Calls for common rules on botanicals

- Last updated on GMT

Related tags: Pharmacology, Food and drug administration, Clinical trial

Manufacturers took a closer look at the rules governing botanical
extracts in the US, Europe and Canada at the industry's first
integrative medicine and natural healthcare exhibition this month.
Calls heard for a common set of guideline across the world.

Speaking at the event, Edward Croom, the scientific and regulatory consultant for the botanical extracts firm Indena USA, echoed a view held by many in the industry.

"It would be highly desirable to obtain a common set of rules applicable on a world-wide basis: this would allow the consumer to benefit from easier access to products of certified quality, safety, and benefit,"​.

Highlighting at the same time that harmonisation would be very difficult to achieve due to differences in legislation, tradition and culture.

Croom asserts that the first 'achievable step' should be the definition and adoption of higher common quality standards for botanical drug products. Quality would be better guaranteed by the implementation of rules similar to pharmaceutical GMPs, he said.

The EU has recently signed a substantial amendment to the directive (2001/83/EC) on 'medicinal products for human use'. Under the new rules, phytochemical data should be submitted, as for any other medicinal product, while the safety and efficacy data are waived on the basis of 30 years of 'safe usage' - at least 15 years in one European country.

Dr Croom went on to illustrate US guidance for botanical drug products, which is divided into three main areas: food, dietary supplements, cosmetics ; over the counter drug products ; prescription only drug products.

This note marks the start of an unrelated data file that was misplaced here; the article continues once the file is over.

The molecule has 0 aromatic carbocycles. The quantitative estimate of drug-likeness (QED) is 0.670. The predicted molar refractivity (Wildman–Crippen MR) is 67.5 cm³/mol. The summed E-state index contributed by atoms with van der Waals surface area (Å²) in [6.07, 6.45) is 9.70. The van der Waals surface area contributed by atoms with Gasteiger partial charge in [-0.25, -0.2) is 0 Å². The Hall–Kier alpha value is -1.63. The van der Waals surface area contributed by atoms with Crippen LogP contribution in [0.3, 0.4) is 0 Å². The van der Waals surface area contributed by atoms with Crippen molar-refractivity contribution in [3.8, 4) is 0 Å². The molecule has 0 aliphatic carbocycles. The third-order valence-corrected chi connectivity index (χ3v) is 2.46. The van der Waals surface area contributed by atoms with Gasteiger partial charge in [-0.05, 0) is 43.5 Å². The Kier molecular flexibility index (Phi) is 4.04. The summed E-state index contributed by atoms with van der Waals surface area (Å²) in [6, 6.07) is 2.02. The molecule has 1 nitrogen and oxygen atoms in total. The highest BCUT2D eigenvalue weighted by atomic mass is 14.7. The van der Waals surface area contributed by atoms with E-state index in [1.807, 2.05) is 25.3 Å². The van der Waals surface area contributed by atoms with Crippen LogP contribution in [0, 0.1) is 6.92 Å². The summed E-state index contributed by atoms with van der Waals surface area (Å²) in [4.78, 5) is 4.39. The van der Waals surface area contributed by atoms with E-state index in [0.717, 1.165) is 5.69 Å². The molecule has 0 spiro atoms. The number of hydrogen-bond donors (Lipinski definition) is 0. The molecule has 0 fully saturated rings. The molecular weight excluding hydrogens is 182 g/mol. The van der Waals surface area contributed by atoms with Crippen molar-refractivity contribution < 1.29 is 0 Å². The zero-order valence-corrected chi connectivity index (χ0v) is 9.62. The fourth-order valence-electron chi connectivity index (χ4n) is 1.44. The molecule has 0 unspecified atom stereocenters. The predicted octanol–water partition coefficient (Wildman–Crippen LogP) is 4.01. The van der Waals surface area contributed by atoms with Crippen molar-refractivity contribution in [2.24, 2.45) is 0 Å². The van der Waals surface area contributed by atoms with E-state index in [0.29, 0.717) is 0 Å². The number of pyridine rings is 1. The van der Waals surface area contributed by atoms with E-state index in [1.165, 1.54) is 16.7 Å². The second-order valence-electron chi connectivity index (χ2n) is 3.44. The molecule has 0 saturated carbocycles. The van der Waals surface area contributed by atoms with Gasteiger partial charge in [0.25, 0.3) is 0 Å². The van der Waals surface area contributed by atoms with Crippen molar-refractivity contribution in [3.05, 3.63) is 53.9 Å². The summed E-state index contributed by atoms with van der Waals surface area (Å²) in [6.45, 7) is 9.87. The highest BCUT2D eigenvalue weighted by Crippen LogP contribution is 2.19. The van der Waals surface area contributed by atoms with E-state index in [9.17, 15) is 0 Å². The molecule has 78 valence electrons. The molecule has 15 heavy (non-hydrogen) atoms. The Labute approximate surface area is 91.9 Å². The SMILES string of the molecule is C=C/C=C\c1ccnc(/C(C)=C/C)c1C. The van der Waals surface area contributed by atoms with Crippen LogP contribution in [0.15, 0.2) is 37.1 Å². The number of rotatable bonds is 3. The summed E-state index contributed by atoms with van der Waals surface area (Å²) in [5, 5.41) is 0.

According to US legislation, quality standards are determined by the food GMP(Good Manufacturing Practices) and proposed dietary supplements GMP.

Botanical drug products, which have been on the market since 1994, may be deemed safe unless they are proven to present significant risk, unreasonable risk, or an imminent hazard. As for the benefits of the product, the FDA claims that the label must accurately state what is in the bottle.

There is no guidance on any evidence required to substantiate label claims regarding either the structure or function.

The FDA recently proposed guidelines that would grant currently marketed dietary supplements easier access to phase I and II clinical trials without pre-clinical data support.

"This should lead to easier acquisition of proven scientific data on safety and efficacy. On the other hand, dietary supplements destined for registration as pharmaceutical products must be supported by complete chemical-toxicological data in order to access phase III clinical trials and qualify for a New Drug Application (NDA),"​ said Dr. Croom.

"The overall goal must remain to establish adequate standards for quality, safety and benefit,"​ he concluded.

Related topics: Regulation, Polyphenols

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